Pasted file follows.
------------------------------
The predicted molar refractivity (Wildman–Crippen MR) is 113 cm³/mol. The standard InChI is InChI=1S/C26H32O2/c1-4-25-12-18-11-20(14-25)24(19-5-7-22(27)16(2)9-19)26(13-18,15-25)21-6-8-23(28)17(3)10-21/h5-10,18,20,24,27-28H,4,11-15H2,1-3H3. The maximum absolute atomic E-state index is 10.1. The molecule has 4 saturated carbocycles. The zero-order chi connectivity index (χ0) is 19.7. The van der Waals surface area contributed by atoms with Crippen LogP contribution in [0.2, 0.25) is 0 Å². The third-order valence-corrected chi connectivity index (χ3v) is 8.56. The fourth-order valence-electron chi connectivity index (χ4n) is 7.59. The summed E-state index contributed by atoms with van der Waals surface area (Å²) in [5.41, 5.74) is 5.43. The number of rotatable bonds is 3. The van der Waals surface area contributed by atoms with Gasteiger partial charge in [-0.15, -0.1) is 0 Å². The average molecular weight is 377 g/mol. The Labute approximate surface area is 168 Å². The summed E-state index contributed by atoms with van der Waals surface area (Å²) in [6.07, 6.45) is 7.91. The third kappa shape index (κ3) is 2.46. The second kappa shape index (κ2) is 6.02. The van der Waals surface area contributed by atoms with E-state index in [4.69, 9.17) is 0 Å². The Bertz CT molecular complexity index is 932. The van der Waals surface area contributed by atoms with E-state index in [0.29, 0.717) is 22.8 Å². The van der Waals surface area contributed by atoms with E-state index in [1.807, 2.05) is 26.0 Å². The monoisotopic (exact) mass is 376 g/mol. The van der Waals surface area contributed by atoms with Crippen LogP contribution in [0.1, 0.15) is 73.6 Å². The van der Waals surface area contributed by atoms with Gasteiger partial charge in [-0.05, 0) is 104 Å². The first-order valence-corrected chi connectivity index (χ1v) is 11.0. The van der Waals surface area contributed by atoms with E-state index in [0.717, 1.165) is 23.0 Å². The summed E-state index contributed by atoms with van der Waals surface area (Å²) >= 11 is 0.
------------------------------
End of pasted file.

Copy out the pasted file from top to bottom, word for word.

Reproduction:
The predicted molar refractivity (Wildman–Crippen MR) is 113 cm³/mol. The standard InChI is InChI=1S/C26H32O2/c1-4-25-12-18-11-20(14-25)24(19-5-7-22(27)16(2)9-19)26(13-18,15-25)21-6-8-23(28)17(3)10-21/h5-10,18,20,24,27-28H,4,11-15H2,1-3H3. The maximum absolute atomic E-state index is 10.1. The molecule has 4 saturated carbocycles. The zero-order chi connectivity index (χ0) is 19.7. The van der Waals surface area contributed by atoms with Crippen LogP contribution in [0.2, 0.25) is 0 Å². The third-order valence-corrected chi connectivity index (χ3v) is 8.56. The fourth-order valence-electron chi connectivity index (χ4n) is 7.59. The summed E-state index contributed by atoms with van der Waals surface area (Å²) in [5.41, 5.74) is 5.43. The number of rotatable bonds is 3. The van der Waals surface area contributed by atoms with Gasteiger partial charge in [-0.15, -0.1) is 0 Å². The average molecular weight is 377 g/mol. The Labute approximate surface area is 168 Å². The summed E-state index contributed by atoms with van der Waals surface area (Å²) in [6.07, 6.45) is 7.91. The third kappa shape index (κ3) is 2.46. The second kappa shape index (κ2) is 6.02. The van der Waals surface area contributed by atoms with E-state index in [4.69, 9.17) is 0 Å². The Bertz CT molecular complexity index is 932. The van der Waals surface area contributed by atoms with E-state index in [0.29, 0.717) is 22.8 Å². The van der Waals surface area contributed by atoms with E-state index in [1.807, 2.05) is 26.0 Å². The monoisotopic (exact) mass is 376 g/mol. The van der Waals surface area contributed by atoms with Crippen LogP contribution in [0.1, 0.15) is 73.6 Å². The van der Waals surface area contributed by atoms with Gasteiger partial charge in [-0.05, 0) is 104 Å². The first-order valence-corrected chi connectivity index (χ1v) is 11.0. The van der Waals surface area contributed by atoms with E-state index in [0.717, 1.165) is 23.0 Å². The summed E-state index contributed by atoms with van der Waals surface area (Å²) >= 11 is 0.